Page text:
Action: Install mechanical barriers to deter primates (e.g. fences, ditches)
Key messagesRead our guidance on Key messages before continuing
- We found no evidence for the effects of installing mechanical barriers to prevent primates from entering agricultural areas and raiding crops on primate populations.
'No evidence' for an action means we have not yet found any studies that directly and quantitatively tested this action during our systematic journal and report searches. Therefore we have been unable to assess whether or not the action is effective or has any harmful impacts. Please get in touch if you know of such a study for this action.
Fencing is the most often used mechanical barrier to keep animals out of agricultural lands. However, fence design and materials can be very expensive and must constantly be maintained. In addition, primates quickly learn how to by-pass electric fences. Furthermore, the area on either side of the fence has to be kept clear of tall vegetation to prevent the animals using overhanging branches to move across the fence. This suggests that such fencing might be more effective for restraining larger, less agile animals such as great apes, than for baboons Papio spp. and guenons Cercopithecus spp. that are able to jump considerable distances. Walls and ditches, on the other hand are considered largely ineffective because of most primate species’ agility and climbing skills (Strum 1994). Canals could be useful barriers, but they have to be deep and wide enough to deter primates from crossing. However, deep, wide canals can create a drowning risk for primates and for humans, as well as pose disease risks if water becomes stagnant, and could become ineffective if problems develop with maintaining water levels. Canals and their banks must be kept devoid of items that primates might use as tools to get across (Hockings & Humle 2009).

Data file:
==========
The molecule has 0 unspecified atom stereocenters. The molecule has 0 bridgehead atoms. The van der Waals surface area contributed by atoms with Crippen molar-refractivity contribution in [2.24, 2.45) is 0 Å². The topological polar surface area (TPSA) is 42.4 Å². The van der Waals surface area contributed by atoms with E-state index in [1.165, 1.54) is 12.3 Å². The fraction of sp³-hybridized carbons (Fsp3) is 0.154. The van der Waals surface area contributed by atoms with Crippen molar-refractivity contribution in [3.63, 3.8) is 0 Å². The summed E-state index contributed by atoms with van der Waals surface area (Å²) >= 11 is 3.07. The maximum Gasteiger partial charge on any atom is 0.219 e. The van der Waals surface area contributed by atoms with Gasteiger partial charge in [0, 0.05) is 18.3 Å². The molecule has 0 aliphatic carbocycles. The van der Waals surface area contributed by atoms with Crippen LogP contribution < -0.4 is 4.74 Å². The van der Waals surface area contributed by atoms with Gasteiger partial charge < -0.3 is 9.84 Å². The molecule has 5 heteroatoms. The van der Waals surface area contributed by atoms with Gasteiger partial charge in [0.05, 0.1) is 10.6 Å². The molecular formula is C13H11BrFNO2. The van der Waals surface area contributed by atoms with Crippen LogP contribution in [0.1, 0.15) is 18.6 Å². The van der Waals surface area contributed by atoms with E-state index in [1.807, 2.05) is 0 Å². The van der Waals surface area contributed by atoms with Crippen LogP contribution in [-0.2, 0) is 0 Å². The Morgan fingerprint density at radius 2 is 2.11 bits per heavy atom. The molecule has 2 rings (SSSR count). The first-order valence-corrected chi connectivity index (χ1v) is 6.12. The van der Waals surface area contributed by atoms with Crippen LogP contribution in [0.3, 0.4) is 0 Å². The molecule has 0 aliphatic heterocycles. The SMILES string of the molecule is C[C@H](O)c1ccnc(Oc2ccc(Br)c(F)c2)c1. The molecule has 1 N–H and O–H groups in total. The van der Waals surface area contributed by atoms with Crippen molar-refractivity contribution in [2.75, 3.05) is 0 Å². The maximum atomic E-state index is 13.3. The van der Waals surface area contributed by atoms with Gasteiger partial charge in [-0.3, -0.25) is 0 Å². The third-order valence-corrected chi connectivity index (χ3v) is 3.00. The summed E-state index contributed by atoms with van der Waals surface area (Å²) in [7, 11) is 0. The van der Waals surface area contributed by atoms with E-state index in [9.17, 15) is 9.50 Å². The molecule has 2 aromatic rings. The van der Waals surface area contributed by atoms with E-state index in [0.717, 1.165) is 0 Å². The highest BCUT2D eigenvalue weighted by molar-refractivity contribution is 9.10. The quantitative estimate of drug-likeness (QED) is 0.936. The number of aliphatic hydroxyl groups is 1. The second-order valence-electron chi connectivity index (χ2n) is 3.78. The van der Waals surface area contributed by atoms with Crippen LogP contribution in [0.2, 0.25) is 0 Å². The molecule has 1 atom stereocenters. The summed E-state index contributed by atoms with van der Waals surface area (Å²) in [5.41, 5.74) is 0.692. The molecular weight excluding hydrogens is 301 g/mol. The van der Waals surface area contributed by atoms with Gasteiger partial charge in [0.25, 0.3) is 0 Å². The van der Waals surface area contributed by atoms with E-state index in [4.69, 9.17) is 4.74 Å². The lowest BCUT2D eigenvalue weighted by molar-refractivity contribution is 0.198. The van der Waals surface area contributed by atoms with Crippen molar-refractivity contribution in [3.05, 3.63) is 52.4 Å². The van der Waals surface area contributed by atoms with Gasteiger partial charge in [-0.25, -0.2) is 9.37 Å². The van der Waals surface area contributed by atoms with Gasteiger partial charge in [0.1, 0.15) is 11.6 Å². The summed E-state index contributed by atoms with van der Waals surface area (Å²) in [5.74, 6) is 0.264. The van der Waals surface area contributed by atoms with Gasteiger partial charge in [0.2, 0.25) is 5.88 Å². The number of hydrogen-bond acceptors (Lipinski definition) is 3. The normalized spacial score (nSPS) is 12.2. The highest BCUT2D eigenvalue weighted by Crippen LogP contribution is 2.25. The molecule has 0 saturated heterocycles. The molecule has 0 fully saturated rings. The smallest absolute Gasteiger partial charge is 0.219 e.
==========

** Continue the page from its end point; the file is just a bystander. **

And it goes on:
Hockings K. & Humle T. (2009) Best Practice Guidelines for the Prevention and Mitigation of Conflict Between Humans and Great Apes. Report by the IUCN/SSC Primate Specialist Group (PSG).
Strum S.C. (1994) Prospects for management of primate pests. Revue d'Ecologie (Terre et Vie), 49, 295–306.